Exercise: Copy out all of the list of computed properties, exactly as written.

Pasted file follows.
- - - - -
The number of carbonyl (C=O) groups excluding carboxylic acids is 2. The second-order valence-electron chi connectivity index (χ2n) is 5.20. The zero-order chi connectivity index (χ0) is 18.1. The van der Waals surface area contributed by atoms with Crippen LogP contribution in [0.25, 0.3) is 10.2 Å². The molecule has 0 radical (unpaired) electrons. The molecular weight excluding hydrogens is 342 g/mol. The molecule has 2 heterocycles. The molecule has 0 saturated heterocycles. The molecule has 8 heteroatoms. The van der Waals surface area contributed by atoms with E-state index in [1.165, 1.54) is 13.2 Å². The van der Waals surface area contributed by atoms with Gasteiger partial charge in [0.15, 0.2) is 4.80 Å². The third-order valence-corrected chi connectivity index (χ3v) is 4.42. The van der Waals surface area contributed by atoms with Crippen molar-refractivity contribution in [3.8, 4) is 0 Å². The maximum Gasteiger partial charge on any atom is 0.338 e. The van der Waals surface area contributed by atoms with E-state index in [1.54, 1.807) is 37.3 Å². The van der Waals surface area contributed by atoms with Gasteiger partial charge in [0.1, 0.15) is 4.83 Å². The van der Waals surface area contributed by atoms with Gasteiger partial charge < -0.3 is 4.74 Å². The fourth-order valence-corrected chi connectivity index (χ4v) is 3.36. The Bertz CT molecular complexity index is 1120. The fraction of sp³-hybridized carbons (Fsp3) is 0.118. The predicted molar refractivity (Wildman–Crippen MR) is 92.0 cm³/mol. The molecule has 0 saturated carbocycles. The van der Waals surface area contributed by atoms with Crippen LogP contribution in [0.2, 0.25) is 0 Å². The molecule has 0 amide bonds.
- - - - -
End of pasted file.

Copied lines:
The number of carbonyl (C=O) groups excluding carboxylic acids is 2. The second-order valence-electron chi connectivity index (χ2n) is 5.20. The zero-order chi connectivity index (χ0) is 18.1. The van der Waals surface area contributed by atoms with Crippen LogP contribution in [0.25, 0.3) is 10.2 Å². The molecule has 0 radical (unpaired) electrons. The molecular weight excluding hydrogens is 342 g/mol. The molecule has 2 heterocycles. The molecule has 0 saturated heterocycles. The molecule has 8 heteroatoms. The van der Waals surface area contributed by atoms with E-state index in [1.165, 1.54) is 13.2 Å². The van der Waals surface area contributed by atoms with Gasteiger partial charge in [0.15, 0.2) is 4.80 Å². The third-order valence-corrected chi connectivity index (χ3v) is 4.42. The van der Waals surface area contributed by atoms with Crippen molar-refractivity contribution in [3.8, 4) is 0 Å². The maximum Gasteiger partial charge on any atom is 0.338 e. The van der Waals surface area contributed by atoms with E-state index in [1.54, 1.807) is 37.3 Å². The van der Waals surface area contributed by atoms with Gasteiger partial charge in [0.1, 0.15) is 4.83 Å². The van der Waals surface area contributed by atoms with Gasteiger partial charge < -0.3 is 4.74 Å². The fourth-order valence-corrected chi connectivity index (χ4v) is 3.36. The Bertz CT molecular complexity index is 1120. The fraction of sp³-hybridized carbons (Fsp3) is 0.118. The predicted molar refractivity (Wildman–Crippen MR) is 92.0 cm³/mol. The molecule has 0 saturated carbocycles. The van der Waals surface area contributed by atoms with Crippen LogP contribution in [0.2, 0.25) is 0 Å². The molecule has 0 amide bonds.